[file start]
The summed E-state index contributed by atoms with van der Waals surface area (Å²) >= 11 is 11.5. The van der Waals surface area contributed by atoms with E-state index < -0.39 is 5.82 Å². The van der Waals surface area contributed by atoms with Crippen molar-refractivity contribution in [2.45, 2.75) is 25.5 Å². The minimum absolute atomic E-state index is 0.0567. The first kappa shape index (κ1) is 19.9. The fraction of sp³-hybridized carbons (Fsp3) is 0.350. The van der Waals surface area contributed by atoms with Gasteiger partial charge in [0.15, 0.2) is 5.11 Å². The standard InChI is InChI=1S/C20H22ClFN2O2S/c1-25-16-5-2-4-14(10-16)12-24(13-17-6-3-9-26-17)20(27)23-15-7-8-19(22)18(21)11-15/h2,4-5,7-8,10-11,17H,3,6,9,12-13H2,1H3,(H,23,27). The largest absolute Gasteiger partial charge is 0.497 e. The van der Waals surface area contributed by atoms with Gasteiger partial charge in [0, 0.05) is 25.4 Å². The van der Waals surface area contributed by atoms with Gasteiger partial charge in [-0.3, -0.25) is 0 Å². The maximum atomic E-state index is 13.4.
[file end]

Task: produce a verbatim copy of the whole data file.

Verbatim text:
The summed E-state index contributed by atoms with van der Waals surface area (Å²) >= 11 is 11.5. The van der Waals surface area contributed by atoms with E-state index < -0.39 is 5.82 Å². The van der Waals surface area contributed by atoms with Crippen molar-refractivity contribution in [2.45, 2.75) is 25.5 Å². The minimum absolute atomic E-state index is 0.0567. The first kappa shape index (κ1) is 19.9. The fraction of sp³-hybridized carbons (Fsp3) is 0.350. The van der Waals surface area contributed by atoms with Gasteiger partial charge in [0.15, 0.2) is 5.11 Å². The standard InChI is InChI=1S/C20H22ClFN2O2S/c1-25-16-5-2-4-14(10-16)12-24(13-17-6-3-9-26-17)20(27)23-15-7-8-19(22)18(21)11-15/h2,4-5,7-8,10-11,17H,3,6,9,12-13H2,1H3,(H,23,27). The largest absolute Gasteiger partial charge is 0.497 e. The van der Waals surface area contributed by atoms with Gasteiger partial charge in [0, 0.05) is 25.4 Å². The van der Waals surface area contributed by atoms with Gasteiger partial charge in [-0.3, -0.25) is 0 Å². The maximum atomic E-state index is 13.4.